A clear polyurethane topcoat was made by mixing 160 grams of Polyisocyanate Binder #1 with 100 grams of Polyol Binder #1. This topcoat was coated using a notch bar onto Retroreflective Sheeting #1. The notch bar gap was set to about 0.08 mm. The polyurethane was allowed to cure at ambient conditions for 72 hours. Retroreflective elements were made in the same manner as Example #1.
The back surface of Retroeflective Sheeting #2 was irradiated to a dose of 5 Mrads at an accelerating voltage of 250 keV to crosslink the EMMA to reduce its flow characteristics. Shrink Film #1 was laminated to the retroreflective sheeting by placing the low dose side (not the DMA-coated side) against the EMMA surface and then placing the layered construction into a circulating air oven at a temperature of 115° C. The construction was withdrawn from the oven in less than I minute and laminated with a rubber roller. The laminated construction was slit with a paper cutter into ¼″ (6.3 mm) wide ribbons such that the shrink direction was transverse to the length of the ribbon. The ribbons were then shrunk into a rope by inserting them into a 125° C. circulating oven on trays and allowing them to shrink in an unrestricted manner. This took about 1 to 3 minutes. The rope was chopped by hand into retroreflective elements with lengths ranging from 2 mm to 5 mm, and diameter about 2 mm.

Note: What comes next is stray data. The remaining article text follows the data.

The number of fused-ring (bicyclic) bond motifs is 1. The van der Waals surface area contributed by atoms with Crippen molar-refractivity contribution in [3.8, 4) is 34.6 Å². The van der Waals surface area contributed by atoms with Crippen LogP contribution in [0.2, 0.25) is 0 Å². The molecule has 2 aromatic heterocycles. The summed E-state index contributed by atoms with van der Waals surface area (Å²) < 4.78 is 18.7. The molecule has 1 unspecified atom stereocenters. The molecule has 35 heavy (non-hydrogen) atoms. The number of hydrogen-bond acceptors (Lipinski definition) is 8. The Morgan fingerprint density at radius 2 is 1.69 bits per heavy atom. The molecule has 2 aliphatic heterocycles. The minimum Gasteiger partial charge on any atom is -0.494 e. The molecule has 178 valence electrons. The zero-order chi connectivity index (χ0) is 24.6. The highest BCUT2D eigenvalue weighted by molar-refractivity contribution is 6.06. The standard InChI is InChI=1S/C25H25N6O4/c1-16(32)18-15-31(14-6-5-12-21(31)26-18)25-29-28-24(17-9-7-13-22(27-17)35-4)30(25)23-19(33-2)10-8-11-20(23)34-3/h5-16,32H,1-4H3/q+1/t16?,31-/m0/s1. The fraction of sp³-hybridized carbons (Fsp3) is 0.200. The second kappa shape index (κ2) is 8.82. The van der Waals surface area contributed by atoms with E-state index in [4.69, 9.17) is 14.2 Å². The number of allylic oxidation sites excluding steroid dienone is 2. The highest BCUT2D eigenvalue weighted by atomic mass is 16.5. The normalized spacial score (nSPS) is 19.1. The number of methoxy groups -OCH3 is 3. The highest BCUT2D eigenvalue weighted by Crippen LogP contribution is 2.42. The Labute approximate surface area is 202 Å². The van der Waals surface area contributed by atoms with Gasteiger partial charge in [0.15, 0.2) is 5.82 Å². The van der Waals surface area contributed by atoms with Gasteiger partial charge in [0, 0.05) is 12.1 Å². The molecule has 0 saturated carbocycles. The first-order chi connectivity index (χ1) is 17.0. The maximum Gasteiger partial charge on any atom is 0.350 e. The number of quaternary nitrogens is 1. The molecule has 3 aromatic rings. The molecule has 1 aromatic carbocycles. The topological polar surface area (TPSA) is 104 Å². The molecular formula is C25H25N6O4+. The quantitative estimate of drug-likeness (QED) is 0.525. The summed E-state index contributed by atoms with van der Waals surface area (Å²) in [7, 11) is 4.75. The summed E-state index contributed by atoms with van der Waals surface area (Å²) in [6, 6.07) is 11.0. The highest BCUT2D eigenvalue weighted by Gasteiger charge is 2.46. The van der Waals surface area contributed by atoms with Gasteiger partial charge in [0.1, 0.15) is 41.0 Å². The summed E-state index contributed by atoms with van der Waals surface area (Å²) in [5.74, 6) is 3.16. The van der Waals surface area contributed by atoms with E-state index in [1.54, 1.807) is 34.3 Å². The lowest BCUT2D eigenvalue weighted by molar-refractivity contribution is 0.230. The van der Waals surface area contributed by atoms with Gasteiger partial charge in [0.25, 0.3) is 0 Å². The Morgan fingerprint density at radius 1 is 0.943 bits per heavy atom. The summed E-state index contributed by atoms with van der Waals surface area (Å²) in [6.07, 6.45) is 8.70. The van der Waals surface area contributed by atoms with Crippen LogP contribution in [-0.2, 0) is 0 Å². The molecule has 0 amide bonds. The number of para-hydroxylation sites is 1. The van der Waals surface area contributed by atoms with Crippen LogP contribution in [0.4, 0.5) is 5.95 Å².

Retroreflective elements were made in same manner as Example 4 except that seven layers of Thermoplastic Film #1 were laminated to the shrink film prior to slitting with the paper cutter.
Retroreflective elements were made in same manner as Example 4 except that Retroreflective Sheeting #3 was utilized.
Retroreflective elements were made in same manner as Example 4 except that Retroreflective Sheeting #4 was utilized.